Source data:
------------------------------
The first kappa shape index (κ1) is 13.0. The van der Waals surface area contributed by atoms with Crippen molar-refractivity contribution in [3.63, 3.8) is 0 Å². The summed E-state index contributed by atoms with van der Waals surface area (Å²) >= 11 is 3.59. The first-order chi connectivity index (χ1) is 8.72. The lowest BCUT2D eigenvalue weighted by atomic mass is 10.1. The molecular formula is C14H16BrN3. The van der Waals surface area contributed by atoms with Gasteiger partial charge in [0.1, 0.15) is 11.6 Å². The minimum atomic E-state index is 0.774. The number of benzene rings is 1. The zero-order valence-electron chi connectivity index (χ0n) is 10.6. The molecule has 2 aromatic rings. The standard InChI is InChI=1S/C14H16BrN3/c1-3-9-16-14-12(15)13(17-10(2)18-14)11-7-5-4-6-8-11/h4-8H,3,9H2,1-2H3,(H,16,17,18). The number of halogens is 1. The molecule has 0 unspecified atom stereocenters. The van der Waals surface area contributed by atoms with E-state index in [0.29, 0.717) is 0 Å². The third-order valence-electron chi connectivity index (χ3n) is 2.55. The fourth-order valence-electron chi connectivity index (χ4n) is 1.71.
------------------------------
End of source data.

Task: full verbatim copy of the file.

The first kappa shape index (κ1) is 13.0. The van der Waals surface area contributed by atoms with Crippen molar-refractivity contribution in [3.63, 3.8) is 0 Å². The summed E-state index contributed by atoms with van der Waals surface area (Å²) >= 11 is 3.59. The first-order chi connectivity index (χ1) is 8.72. The lowest BCUT2D eigenvalue weighted by atomic mass is 10.1. The molecular formula is C14H16BrN3. The van der Waals surface area contributed by atoms with Gasteiger partial charge in [0.1, 0.15) is 11.6 Å². The minimum atomic E-state index is 0.774. The number of benzene rings is 1. The zero-order valence-electron chi connectivity index (χ0n) is 10.6. The molecule has 2 aromatic rings. The standard InChI is InChI=1S/C14H16BrN3/c1-3-9-16-14-12(15)13(17-10(2)18-14)11-7-5-4-6-8-11/h4-8H,3,9H2,1-2H3,(H,16,17,18). The number of halogens is 1. The molecule has 0 unspecified atom stereocenters. The van der Waals surface area contributed by atoms with E-state index in [0.29, 0.717) is 0 Å². The third-order valence-electron chi connectivity index (χ3n) is 2.55. The fourth-order valence-electron chi connectivity index (χ4n) is 1.71.